In an effort to boost waning attendance at motorsport events, German promoters have been pushing for a so-called "Master Race." The series would feature the best German drivers from DTM, Le Mans, Formula 3, and other popular series in a single-model racing series. With every driver in an identical VW GTI, events would focus more heavily on driver skill over team politics or significant differences in budgets.
"Germany has tried similar concepts before, but without much long-term success," laments Juergen Mengele, director of promotions for Germany's famous Hockenheimring circuit. "We are very wary of such endeavors, but unemployment is very high and the economy is very bad at the moment. We are open to almost any improvement, no matter how difficult."
Charistmatic event promoter and entrepreneur Karl Koenig, often described as Germany's answer to England's flamboyant Richard Branson, has stepped up to fill a visionary leadership role in German racing. "For too long we have tolerated Formula 1, with their growing budgets and international appeal. It is time to purge our people of this boredom, malaise, and complacency. It is time to purify our motoring heritage and bring it back to the people!" His motto of "Ein Volkswagen, Eine Reise, Ein Fuhrer!" (One Volkswagen, One Tour, One Leader) has caused critics to note the dangerous parallels between Koenig and another rabidly popular historical figure, former US President George W. Bush. "At best, Koenig will do for us what Bush did for terrorism," says an anonymous contributor to Spiegel Online. "At worst, he'll do for us what Bush did for the English language."
Koenig has suggested an initial season of just seven races, beginning with a energetic Berlin road race and culminating with "Judgment at Nurburgring" to finish the series.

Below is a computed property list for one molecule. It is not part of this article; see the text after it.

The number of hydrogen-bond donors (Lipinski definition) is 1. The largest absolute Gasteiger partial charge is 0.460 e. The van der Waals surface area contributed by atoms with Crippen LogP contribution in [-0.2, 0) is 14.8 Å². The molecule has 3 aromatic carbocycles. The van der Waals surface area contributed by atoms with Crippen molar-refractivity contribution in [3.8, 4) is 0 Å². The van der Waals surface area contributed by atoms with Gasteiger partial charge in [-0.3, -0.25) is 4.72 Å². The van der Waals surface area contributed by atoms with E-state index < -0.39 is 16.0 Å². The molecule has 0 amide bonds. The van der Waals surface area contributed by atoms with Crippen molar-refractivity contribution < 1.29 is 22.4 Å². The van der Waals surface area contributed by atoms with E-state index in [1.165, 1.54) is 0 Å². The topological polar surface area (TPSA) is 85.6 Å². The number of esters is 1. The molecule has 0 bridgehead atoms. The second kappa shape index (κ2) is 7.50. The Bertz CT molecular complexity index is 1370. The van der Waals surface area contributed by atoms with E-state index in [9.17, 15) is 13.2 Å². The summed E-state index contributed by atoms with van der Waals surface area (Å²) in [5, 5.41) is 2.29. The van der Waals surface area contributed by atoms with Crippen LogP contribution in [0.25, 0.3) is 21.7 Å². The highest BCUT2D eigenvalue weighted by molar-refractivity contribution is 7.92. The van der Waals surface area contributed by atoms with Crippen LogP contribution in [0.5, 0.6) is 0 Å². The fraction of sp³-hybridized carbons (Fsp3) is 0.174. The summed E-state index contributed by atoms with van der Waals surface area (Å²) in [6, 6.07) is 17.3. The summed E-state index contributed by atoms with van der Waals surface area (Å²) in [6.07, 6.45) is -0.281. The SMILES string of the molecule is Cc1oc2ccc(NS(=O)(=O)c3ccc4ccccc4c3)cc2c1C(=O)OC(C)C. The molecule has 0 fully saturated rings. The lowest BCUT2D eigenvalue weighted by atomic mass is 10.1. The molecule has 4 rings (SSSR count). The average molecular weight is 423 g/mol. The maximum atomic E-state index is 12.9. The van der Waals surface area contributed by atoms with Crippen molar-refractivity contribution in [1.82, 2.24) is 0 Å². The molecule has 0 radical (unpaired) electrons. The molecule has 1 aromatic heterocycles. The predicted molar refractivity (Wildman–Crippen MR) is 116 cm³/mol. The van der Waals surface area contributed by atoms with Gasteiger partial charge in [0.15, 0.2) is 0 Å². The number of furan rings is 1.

Often controversial, Mr. Koenig denies any involvement with the recent vandalism of foreign-owned auto dealerships across Germany. "I cannot be responsible for the actions of a few vigilantes. I admire their enthusiasm, but must encourage them to fight this battle through official means, such as winning sanctioned races and freezing competitors' assets while they're under a protracted investigation for money laundering."
FIA head Max Mosley is not threatened by the groundswell of support, though he acknowledges it could siphon fans away from Formula 1's perennial cash cow. "If Mr. Koenig wants to try, he has my blessing. Will he have women with uniforms and accents? That would be a very nice touch." F1 supporters accuse Mr. Mosley of appeasement, while British F1 boss Bernie Ecclestone states he would consider large-scale racing expansions into Italy, France, and even North Africa in order to contain Koenig's expansion. "We are also working with Russian promoters on several options in the East," Ecclestone continued. "We're not sure we trust them from a partnership standpoint, but we welcome their efforts to contain Koenig's expansion."
As of press time, several "viral" promotional racing posters had already been spotted around Prague and the surrounding countryside. Officials from the world's second-biggest racing series, America's NASCAR, are taking careful notes as they combat a three-year decline in viewership. Among fans, 71% recently reponded that they would "fully support" or "somewhat support" the creation of a master race here in the US. 17% of responses had unsolicited, written-in tirades criticizing "that Mexican [sic] Montoya" and similar comments.